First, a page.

TOKYO -- In the still-open race to succeed Prime Minister Shinzo Abe, modern Japan's longest-serving leader, one name has quickly gained currency -- a name that U.S. President Donald Trump knows well.
"Too tough" was how Trump described Toshimitsu Motegi to Abe in a May telephone call, when Motegi was serving as the prime minister's point man for negotiating a trade deal with the U.S.
Motegi's success in pulling together that deal, signed by the two leaders in October and just ratified by Japan's parliament, has put a spotlight on a lawmaker known as one of the ruling Liberal Democratic Party's top policy experts.
The Harvard-educated Motegi was first elected to parliament in 1993 -- the same year as Abe -- after working as a consultant for McKinsey & Co.
Only recently has Abe's frequent golf partner emerged as perceived contender for the prime minister's seat. Nikkei added him to its regular opinion poll in May, and he has yet to make large strides on the list so far.
But members of his LDP faction say his appointment as foreign minister in September, following his role as minister for economic and fiscal policy, has made him a standout candidate.
When foreign policy figures gathered for a reception in Tokyo on Dec. 2, Kenichiro Sasae, Japan's former ambassador to the U.S., drew laughs when he toasted Motegi. "I know that you have ambition to be prime minister," Sasae said.
Motegi held the trade portfolio in an earlier Abe cabinet, but his turn as negotiator this year brought him face-to-face with U.S. Trade Representative Robert Lighthizer and Trump, a self-described "tariff man." Trump's hardball against China other trading partners had some Japanese government officials despairing of Tokyo's prospects for holding its own in a bilateral deal.
But the pessimists were proved wrong after the first round of cabinet-level talks in April. Motegi went on to defend Abe's red line on farm goods -- no tariff reductions below what had been agreed on in the Trans-Pacific Partnership -- against Lighthizer's repeated attempts to extract bigger concessions.
Though he grumbled about Motegi's toughness, Trump turned to him once for his opinion on the outlook for the U.S.-China trade war. It was after Trump's meeting with Abe at the August G-7 summit in France, during a briefing with Lighthizer and Motegi.
When the latter replied that he thought the trade war was hurting China more than it was the U.S., Trump said: "Right."
Motegi and Lighthizer hammered out provisions on farm goods to a broad agreement that satisfied the president -- an initial cut to Japanese tariffs on U.S. beef and pork to TPP levels, followed by reductions at the same pace as under the Pacifiic Rim deal, which includes American farm rival Australia.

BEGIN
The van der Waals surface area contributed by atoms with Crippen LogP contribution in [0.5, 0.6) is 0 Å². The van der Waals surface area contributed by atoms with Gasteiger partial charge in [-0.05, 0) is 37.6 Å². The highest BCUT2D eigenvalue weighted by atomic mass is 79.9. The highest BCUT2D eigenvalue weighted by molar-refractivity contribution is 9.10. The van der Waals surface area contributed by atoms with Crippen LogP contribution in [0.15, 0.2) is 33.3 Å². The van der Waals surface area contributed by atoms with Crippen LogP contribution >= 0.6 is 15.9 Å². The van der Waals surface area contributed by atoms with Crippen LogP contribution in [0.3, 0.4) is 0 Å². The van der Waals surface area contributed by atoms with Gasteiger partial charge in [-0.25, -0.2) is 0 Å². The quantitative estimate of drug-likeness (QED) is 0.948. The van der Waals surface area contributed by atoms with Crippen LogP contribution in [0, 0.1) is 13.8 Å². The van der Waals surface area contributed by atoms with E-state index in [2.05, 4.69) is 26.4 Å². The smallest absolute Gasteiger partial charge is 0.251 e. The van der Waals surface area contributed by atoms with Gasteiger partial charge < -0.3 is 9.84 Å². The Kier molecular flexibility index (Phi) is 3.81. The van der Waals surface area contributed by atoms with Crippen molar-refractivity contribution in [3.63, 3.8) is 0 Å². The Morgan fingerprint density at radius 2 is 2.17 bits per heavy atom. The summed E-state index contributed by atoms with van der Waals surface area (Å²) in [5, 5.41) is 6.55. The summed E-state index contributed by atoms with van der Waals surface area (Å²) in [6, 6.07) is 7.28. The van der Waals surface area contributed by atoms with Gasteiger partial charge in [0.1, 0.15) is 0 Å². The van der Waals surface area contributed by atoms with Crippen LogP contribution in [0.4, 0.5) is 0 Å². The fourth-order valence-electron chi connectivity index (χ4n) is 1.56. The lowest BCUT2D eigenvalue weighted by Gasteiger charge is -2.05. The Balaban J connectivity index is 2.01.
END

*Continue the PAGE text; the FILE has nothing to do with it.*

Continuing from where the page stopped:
When the two negotiators met again at the Kitano hotel in New York in September, Lighthizer congratulated Japan's newly minted foreign minister. Kissing Motegi's hand, he said the deal never would have come together without him.
The foreign affairs brief was one Motegi had been hoping for, allowing him to serve as the government's face to the world. But when Abe reshuffled his cabinet in 2018, he asked him to stay on for one more year in the economic policy post.
Since becoming foreign minister, Motegi has stayed mostly grounded in Japan, compared with his predecessor Taro Kono, who visited more than 120 countries in his roughly two years as Japan's top diplomat.
"I'm interested more in diplomacy that makes memories, rather than records," Motegi said in his inaugural speech as foreign minister, playing on the similarity between the two Japanese words, and on Kono's legacy. He may have been trying to sound prime ministerial. A person close to Motegi said he suppressed his desire to travel abroad in order "to make ratifying the trade agreement his first priority."
Like Kono, he is a confident English speaker. But while his predecessor often annoyed career Foreign Ministry officials by breaking with the established practice of speaking through an interpreter at important events, Motegi used Japanese when working-level negotiators were present.
When speaking one-on-one with Lighthizer, however, he brought his English skills to bear. "Nothing is agreed until everything is agreed," he told his American counterpart in June, pushing for a deal that covered not just farm trade but Japan's top priority of industrial goods.
Hopes are high for Motegi in the LDP's Takeshita faction, which has not produced a prime minister since Keizo Obuchi in 1998. Motegi, who is a member of the faction, is seen as one of its best hopes to take the seat.
But while his abilities may garner attention from Japanese policymakers and business leaders, it has not translated into broad public recognition. Motegi polled only 2% in Nikkei's November voter opinion survey on prospective prime minister candidates, placing him eighth out of 10 names.
Kono ranked fourth at 8%. His avid use of Twitter and tough stance on South Korea appear to resonate with younger Japanese. By contrast, Motegi tends to come across as a career-oriented figure who gets the job done.
His prospects as Abe's successor will depend on his ability to make a mark in some of the most intractable issues in Japanese diplomacy, but also ones that grab the public eye: relations with South Korea and a territorial dispute with Russia, to name two.
"As foreign minister, I face the challenge of scaling a new, treacherous peak," Motegi said of the view to the next LDP presidential race in 2021. "I'm looking forward to what I will be able to see when I reach the top."
Inside Japanese Politics is the Nikkei Asian Review's column that focuses on the details and inner workings of Tokyo statecraft, policy and foreign relations.